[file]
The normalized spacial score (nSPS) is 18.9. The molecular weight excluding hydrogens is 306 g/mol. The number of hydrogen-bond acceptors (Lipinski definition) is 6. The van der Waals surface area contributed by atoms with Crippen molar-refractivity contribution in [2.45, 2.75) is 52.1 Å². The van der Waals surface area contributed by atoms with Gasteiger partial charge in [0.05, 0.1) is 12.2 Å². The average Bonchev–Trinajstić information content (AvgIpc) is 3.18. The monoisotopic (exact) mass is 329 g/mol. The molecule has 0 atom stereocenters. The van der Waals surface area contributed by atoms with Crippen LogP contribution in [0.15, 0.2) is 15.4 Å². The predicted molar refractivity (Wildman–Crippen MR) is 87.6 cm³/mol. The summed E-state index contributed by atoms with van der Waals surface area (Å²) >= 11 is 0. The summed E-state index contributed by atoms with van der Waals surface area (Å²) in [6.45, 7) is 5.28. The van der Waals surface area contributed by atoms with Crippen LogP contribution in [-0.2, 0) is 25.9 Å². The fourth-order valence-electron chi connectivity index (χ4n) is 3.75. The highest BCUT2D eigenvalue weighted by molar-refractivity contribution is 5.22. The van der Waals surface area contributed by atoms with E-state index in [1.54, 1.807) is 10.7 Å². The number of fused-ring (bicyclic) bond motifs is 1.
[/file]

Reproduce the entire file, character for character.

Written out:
The normalized spacial score (nSPS) is 18.9. The molecular weight excluding hydrogens is 306 g/mol. The number of hydrogen-bond acceptors (Lipinski definition) is 6. The van der Waals surface area contributed by atoms with Crippen molar-refractivity contribution in [2.45, 2.75) is 52.1 Å². The van der Waals surface area contributed by atoms with Gasteiger partial charge in [0.05, 0.1) is 12.2 Å². The average Bonchev–Trinajstić information content (AvgIpc) is 3.18. The monoisotopic (exact) mass is 329 g/mol. The molecule has 0 atom stereocenters. The van der Waals surface area contributed by atoms with Crippen LogP contribution in [0.15, 0.2) is 15.4 Å². The predicted molar refractivity (Wildman–Crippen MR) is 87.6 cm³/mol. The summed E-state index contributed by atoms with van der Waals surface area (Å²) >= 11 is 0. The summed E-state index contributed by atoms with van der Waals surface area (Å²) in [6.45, 7) is 5.28. The van der Waals surface area contributed by atoms with Crippen LogP contribution in [-0.2, 0) is 25.9 Å². The fourth-order valence-electron chi connectivity index (χ4n) is 3.75. The highest BCUT2D eigenvalue weighted by molar-refractivity contribution is 5.22. The van der Waals surface area contributed by atoms with E-state index in [1.54, 1.807) is 10.7 Å². The number of fused-ring (bicyclic) bond motifs is 1.